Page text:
This Is Really How Sam Elliott Got Started In Hollywood

Veteran actor Sam Elliott has played the cowboy type in action flicks like "Tombstone" and "Road House" during his extensive career. Yet, one of his biggest roles came not in a western, but in the dark comedy "The Big Lebowski." One reason for his casting was his manly look, particularly, a huge mustache. Despite being his signature look, Elliott admitted he shaved it off on a few occasions. "I have it more often than not ... I'm not attached to it," Elliott explained about his lip caterpillar on an episode of "WTF with Marc Maron." He's not attached to the newer parts of Hollywood, either. He hates being called a celebrity and went off on the Oscar-nominated "The Power of the Dog." The actor called the film a "piece of s***" and criticized the New Zealand director for not knowing anything about the American West. He also said the actors looked like male strippers wearing just chaps and that he didn't like the allusions to homosexuality.

Aside from his strong opinions, Elliott is still very much ingrained in Hollywood. Fifty years into show business, Elliott earned his first ever Academy Award nomination for Best Supporting Actor in the 2018 remake of "A Star is Born." Elliott said he learned about the acknowledgement from his wife to which he responded, "well, cool," he told "Jimmy Kimmel Live." Given his astoundingly long career, it's amazing that Elliott may have never been an actor if not for a little luck.

Inside Sam Elliott's big break

Before becoming a Hollywood regular, Sam Elliott was in the National Guard. He also worked in construction. "It was great," he told The Hollywood Reporter. "I really had some of the greatest times of my life doing that. I was out of home, I was on my own and I was really working for a living." Elliott also planned for another type of lifestyle by attending film workshops, as he moved from Portland, Oregon, to Los Angeles to be an actor in the first place.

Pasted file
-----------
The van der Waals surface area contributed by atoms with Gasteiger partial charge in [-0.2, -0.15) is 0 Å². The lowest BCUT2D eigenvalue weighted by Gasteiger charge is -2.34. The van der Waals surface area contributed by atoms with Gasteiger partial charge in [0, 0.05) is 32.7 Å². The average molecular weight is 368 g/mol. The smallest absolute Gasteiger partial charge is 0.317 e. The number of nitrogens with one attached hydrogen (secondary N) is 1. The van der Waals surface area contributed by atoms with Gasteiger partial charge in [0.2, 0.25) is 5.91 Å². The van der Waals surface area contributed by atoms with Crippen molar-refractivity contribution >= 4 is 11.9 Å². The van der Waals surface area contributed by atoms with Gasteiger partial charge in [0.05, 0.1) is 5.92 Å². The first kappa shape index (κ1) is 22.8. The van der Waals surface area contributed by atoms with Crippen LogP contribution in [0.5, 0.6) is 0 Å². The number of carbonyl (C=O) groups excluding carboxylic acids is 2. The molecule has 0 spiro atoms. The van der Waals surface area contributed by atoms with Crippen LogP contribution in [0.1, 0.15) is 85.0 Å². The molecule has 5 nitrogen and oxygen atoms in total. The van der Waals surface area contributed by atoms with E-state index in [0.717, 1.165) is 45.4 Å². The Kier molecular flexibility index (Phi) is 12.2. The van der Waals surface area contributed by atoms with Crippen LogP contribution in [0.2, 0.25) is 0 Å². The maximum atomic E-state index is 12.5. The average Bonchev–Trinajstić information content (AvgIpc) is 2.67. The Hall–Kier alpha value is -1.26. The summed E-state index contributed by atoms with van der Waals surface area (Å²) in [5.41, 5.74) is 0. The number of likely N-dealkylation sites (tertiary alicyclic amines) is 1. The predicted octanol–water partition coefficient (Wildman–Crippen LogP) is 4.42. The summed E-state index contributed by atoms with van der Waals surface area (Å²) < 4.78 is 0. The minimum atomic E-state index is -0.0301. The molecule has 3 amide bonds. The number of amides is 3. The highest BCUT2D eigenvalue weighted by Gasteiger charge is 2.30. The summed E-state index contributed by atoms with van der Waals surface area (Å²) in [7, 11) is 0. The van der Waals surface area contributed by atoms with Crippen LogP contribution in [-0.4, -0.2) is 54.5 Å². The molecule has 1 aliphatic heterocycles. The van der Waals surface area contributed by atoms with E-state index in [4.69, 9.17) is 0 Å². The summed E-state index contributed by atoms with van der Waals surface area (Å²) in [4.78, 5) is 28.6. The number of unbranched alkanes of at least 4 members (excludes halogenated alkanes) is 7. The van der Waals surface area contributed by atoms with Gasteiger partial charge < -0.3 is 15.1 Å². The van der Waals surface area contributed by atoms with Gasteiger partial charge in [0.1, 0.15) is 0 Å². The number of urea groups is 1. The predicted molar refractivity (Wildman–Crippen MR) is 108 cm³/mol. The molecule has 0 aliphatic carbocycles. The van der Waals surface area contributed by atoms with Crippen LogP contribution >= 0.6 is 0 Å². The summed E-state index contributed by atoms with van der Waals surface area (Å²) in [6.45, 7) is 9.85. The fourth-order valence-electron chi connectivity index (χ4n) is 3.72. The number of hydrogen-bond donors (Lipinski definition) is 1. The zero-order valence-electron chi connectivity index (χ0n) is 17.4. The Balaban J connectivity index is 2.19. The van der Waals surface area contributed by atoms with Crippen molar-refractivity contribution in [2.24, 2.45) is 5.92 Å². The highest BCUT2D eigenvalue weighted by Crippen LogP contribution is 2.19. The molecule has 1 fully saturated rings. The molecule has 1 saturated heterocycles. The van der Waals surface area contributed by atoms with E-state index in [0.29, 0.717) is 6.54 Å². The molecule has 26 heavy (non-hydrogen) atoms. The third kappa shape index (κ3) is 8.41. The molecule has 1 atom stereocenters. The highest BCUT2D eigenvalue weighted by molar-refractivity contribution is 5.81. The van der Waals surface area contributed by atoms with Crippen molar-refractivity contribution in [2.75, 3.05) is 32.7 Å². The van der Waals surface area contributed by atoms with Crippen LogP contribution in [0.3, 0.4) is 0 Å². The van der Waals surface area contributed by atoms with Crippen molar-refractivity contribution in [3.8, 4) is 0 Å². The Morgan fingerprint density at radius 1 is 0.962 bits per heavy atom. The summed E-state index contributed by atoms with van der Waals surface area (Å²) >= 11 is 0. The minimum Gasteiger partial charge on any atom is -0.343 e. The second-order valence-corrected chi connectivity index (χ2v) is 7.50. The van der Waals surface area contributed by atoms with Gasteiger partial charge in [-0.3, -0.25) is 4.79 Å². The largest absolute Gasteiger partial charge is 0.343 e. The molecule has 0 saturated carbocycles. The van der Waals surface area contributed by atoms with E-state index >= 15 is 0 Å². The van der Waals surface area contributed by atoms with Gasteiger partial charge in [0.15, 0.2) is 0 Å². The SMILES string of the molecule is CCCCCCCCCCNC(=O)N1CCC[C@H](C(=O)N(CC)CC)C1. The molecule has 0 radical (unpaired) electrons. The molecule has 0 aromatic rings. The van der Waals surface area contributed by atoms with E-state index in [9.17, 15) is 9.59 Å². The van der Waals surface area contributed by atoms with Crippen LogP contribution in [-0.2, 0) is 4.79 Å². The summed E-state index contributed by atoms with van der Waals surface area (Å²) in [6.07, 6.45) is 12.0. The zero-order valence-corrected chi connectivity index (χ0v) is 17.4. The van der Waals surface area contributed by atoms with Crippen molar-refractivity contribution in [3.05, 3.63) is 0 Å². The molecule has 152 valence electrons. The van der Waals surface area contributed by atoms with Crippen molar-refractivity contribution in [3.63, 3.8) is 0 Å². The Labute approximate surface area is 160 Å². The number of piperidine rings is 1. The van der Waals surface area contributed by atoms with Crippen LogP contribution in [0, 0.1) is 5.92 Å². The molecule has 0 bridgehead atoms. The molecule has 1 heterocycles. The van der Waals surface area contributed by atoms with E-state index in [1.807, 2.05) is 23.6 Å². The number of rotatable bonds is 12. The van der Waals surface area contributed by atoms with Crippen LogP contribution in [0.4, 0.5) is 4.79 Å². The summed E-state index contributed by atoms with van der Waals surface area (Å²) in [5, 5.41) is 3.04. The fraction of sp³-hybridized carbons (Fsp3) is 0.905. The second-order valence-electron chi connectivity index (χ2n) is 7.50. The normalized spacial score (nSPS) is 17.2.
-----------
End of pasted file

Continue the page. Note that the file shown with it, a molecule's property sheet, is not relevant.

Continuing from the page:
In Los Angeles, Elliott fortuitously met a casting director while working on a home. He never cast Elliott, but helped him land a contract for his first screen role in the 1969 classic western "Butch Cassidy and the Sundance Kid." For diehard fans of the film, it's understandable if you didn't catch Elliott's brief appearance. "The only reason my name was on the credits is because I was under contract to Fox," Elliott told the Seattle Times. He explained the film's director "threw me this bone, as 'Card Player No. 2,' but you literally can't see me. But it allowed me to be on a set for the first time." It must have been a huge moment for Elliott, who dreamed of being an actor since he was 9 years old. The movie also featured his future wife, Katharine Ross. All of this thanks to construction. "My big break — pouring cement," Elliott told WNYC.

Sam Elliott's distinctive vocals

Even more than his distinctive mustache, Sam Elliott is best known for his deep, husky voice. His sound was so perfect that he became the voiceover actor for American brands like Dodge and RAM trucks, beef ads, Smokey the Bear, and Coors beer. Yet, at least one person thought this voice would actually be a hindrance in becoming an actor. When Elliott was working the construction job, he was also attending acting workshops, so a friend introduced him to a Hollywood agent. In the first meeting, this agent told Elliott to move back to Portland, Oregon, or if he was serious about becoming an actor, "You've got to fix that f***ing voice. You've got to take some voice and diction lessons and get rid of that southern accent," Elliott recalled on "The Late Show with Stephen Colbert."

Of course, Elliott didn't always have a super low voice and he started singing in a church choir when he was 4 years old. As he grew older, Elliott explained that he still loved to sing, but he also started to notice his voice was getting lower. "I think I grew up thinking about my voice as kind of funny because it had this Southwest dialect to it. I sounded very much like my mom in terms of the dialect," Elliott told CNN. Fortunately, singing may not be off the table for Elliott, who confessed, "I'd love to do a musical one day."